And suppose we do notice and try to intervene? Would our efforts be met as well intentioned, or simply as meddling, and quite possibly, make matters worse? Mental health issues aren’t exactly table talk either. It’s only in recent years that seeing a psychiatrist or a counselor hasn’t caused speculation about nervous breakdowns or schizophrenia and thoughts of that crazy cousin nobody every sees, or dear Aunt Agnes who’s “delicate” and who the children have learned to tiptoe around on the rare occasions she comes to visit.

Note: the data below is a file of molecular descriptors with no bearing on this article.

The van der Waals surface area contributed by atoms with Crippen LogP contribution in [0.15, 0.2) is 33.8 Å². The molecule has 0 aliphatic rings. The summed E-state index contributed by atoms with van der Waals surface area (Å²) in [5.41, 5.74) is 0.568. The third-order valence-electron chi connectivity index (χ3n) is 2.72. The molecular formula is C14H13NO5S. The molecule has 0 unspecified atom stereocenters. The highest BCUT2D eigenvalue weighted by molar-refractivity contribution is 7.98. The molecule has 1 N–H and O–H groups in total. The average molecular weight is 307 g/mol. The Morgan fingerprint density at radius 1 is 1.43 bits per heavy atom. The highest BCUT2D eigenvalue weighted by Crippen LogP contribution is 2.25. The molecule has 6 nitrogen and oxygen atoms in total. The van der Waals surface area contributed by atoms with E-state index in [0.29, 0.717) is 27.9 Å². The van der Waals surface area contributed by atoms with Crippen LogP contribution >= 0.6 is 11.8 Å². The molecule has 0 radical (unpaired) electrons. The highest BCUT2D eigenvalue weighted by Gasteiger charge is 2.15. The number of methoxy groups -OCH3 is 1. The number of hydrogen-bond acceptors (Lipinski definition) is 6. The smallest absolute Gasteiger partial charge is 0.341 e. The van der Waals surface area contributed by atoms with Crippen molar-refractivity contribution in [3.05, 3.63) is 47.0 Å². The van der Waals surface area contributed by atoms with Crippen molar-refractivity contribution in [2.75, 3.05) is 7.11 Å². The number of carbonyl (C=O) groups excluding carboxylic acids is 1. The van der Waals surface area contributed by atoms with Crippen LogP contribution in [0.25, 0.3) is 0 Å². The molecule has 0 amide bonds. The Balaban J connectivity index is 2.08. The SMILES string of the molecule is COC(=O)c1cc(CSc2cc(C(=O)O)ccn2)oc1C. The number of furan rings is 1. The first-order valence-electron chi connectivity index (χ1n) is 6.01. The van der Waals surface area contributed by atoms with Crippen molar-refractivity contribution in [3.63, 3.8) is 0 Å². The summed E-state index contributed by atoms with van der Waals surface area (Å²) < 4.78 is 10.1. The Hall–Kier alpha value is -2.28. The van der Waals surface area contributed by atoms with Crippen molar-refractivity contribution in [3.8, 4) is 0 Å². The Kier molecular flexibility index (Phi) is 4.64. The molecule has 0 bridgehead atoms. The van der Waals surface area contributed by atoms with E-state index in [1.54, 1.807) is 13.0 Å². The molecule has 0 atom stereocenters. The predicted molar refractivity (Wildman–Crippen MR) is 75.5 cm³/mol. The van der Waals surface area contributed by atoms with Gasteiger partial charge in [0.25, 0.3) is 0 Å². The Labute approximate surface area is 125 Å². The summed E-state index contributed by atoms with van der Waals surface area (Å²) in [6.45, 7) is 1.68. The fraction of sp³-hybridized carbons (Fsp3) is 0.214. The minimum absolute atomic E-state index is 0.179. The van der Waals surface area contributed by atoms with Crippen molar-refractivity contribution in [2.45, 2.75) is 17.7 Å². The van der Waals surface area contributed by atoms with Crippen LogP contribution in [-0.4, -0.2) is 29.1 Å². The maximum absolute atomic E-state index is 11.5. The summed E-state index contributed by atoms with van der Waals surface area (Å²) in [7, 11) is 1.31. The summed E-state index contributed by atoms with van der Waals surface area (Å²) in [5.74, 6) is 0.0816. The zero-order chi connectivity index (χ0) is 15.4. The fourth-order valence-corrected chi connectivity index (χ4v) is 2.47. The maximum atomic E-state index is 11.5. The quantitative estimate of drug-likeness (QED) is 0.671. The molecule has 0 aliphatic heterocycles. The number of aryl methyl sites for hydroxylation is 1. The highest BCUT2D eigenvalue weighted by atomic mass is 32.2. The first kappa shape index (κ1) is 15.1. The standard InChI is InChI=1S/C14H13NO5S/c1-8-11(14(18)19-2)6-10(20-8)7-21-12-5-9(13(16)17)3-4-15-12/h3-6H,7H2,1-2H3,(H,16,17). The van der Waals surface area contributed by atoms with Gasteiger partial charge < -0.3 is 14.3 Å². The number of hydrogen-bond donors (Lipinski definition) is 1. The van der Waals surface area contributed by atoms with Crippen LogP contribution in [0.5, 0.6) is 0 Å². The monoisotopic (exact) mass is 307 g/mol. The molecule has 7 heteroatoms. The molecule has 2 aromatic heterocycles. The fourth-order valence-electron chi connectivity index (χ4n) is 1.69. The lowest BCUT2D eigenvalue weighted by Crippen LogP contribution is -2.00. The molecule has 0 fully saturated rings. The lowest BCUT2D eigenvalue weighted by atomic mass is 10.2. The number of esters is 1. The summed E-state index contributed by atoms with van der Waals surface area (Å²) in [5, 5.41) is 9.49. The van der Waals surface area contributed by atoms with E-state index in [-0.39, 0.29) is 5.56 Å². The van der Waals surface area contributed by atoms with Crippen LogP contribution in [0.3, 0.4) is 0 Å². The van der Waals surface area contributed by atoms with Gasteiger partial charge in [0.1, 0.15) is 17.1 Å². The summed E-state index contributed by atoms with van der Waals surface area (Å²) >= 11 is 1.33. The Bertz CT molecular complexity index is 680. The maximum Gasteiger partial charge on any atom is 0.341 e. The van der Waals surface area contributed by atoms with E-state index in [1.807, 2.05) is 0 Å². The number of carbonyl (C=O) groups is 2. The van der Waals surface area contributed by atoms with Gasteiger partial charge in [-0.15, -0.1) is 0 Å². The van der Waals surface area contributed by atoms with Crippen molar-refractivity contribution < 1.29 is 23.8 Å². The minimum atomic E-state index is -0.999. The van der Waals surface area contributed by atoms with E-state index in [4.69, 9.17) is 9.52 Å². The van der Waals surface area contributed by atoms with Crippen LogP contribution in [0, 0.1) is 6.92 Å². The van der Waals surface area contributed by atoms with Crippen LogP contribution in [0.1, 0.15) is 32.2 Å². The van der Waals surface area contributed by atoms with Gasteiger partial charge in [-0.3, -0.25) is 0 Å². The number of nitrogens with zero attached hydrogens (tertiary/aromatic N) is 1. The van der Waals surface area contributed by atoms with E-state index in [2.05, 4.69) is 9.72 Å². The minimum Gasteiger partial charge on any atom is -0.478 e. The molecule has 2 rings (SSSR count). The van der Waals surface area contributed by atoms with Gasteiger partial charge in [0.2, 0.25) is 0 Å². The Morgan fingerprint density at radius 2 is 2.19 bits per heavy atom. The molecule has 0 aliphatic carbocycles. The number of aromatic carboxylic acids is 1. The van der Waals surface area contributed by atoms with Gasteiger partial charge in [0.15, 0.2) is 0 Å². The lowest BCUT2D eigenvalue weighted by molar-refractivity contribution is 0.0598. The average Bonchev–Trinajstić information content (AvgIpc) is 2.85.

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Due to the nature of today's post, and it's digression from what has become a "normal" post these days, I'm leaving the gratitudes for later, except to say that I appreciate anyone who read through to this point.
Love and light.